The novel coronavirus’s disproportionate impact on long-term care facilities in Massachusetts continued to grow this week, accounting now for nearly 60 percent of all state deaths, one of the highest publicly reported rates in the country.
A half dozen other states — Rhode Island, Delaware, Pennsylvania, Oregon, West Virginia, and Maine, have also reported more than half of all their COVID-19 deaths from patients at long-term care facilities, according to data collected by the Kaiser Family Foundation. Rhode Island appears to have the highest rate in the nation, at about 71 percent, followed by Massachusetts.
Details on infections and deaths within the nation’s nursing homes are spotty — the foundation says only 30 states are publicly reporting data about fatalities in long-term care facilities, angering families and advocates, and making the full impact of the virus’s toll difficult to gauge.
But one thing is for sure: long-term care facilities in Massachusetts have borne the brunt of the deadly disease like few other places, a worrisome trend for the 41,000 people living in nursing and rest homes here.
“If you have someone in the nursing home, you are just holding your breath,” said Elizabeth Dugan, associate professor of gerontology at the University of Massachusetts Boston.
Each day brings new, distressing reports of infection and deaths linked to the disease, which preys on the elderly, frail, and sick. There have been 71 deaths at the Holyoke Soldiers’ Home, 46 at a nursing home in Lawrence, and 49 at a facility in Belmont.
At least 67 percent of the state’s 476 long-term care facilities have reported one case of infection, according to state data.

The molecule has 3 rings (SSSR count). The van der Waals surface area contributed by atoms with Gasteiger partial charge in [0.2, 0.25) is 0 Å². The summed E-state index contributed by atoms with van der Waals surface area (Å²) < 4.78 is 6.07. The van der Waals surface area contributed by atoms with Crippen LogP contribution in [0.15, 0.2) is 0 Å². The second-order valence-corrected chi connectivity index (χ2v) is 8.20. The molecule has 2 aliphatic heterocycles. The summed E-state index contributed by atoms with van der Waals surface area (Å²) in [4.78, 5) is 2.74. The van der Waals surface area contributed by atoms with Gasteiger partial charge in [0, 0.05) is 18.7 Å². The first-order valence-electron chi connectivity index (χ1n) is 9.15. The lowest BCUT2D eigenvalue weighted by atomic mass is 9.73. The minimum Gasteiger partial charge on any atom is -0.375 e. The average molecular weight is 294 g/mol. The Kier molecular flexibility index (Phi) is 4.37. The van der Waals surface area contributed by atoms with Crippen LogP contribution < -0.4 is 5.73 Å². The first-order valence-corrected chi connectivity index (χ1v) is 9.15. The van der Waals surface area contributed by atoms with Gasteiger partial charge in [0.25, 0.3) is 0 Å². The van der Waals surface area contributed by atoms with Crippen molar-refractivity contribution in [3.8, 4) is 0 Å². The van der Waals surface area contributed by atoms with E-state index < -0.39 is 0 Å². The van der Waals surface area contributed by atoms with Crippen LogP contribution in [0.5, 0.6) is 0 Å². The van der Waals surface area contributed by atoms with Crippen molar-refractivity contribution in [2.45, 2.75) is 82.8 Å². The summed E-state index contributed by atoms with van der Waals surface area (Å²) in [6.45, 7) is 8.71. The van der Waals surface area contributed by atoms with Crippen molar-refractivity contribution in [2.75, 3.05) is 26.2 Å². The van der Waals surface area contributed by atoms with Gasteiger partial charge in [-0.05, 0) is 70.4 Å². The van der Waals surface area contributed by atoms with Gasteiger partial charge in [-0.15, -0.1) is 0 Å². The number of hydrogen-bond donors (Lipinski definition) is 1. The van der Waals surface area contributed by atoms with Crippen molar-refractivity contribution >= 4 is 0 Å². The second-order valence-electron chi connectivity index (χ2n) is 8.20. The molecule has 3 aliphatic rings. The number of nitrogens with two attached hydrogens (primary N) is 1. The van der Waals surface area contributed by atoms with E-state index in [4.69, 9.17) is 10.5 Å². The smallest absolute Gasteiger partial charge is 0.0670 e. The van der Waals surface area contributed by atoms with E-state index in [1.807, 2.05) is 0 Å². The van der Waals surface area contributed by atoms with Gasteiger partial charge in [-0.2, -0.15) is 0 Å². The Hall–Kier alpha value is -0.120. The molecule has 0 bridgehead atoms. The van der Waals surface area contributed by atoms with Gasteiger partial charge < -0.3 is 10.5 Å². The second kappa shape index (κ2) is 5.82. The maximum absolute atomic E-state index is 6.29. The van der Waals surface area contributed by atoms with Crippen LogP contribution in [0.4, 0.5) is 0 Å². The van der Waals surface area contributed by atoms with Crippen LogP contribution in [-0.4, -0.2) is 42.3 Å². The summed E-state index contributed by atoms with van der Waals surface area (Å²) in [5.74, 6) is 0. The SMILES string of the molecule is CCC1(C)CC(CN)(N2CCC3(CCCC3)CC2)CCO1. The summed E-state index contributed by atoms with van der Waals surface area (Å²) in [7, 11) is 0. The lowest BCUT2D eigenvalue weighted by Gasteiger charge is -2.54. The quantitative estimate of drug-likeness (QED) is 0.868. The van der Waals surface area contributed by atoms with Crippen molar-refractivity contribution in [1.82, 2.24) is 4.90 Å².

Since April 17, coronavirus deaths in long-term care facilities have represented at least half of all deaths in the state and the trend appears to show no signs of abating.
“It is likely to be 50 percent and are we OK with that?" Dugan said. "And what does that we say about us if we are OK about that?”
The novel coronavirus found a perfect incubator in long-term care facilities, exploiting weaknesses in patients’ poor health, problems with facility infection control, building designs that encourage social interaction, and the risk of employing a staff of low-wage workers who hold multiple jobs.
When the virus breached nursing homes, a cascade of problems followed. Countless staff stayed home from work because of illness or fear and facilities reported inadequate supplies of personal protective equipment. Meanwhile, a dearth of testing for patients and workers made it difficult to gauge the presence of the invisible virus.
Dugan, of UMass, said the United States was slow to act on early data in China and later Italy, where the aging population was devastated by the virus, and that many in this country were caught off guard by the virus’s transmission among asymptomatic people.
Nursing homes needed to be closed earlier, testing needed to be more readily available, and better plans were needed to address staff shortages that materialized during the pandemic, she said.
“We’ve been playing catch-up the whole time,” Dugan said. “There isn’t a good answer.”
State officials deployed National Guard technicians to long-term care facilities at the end of March as part of an effort to test all facility residents and workers across the state. But critics have complained that the program initially did not test workers and that facilities need repeated testing at regular intervals to control the virus.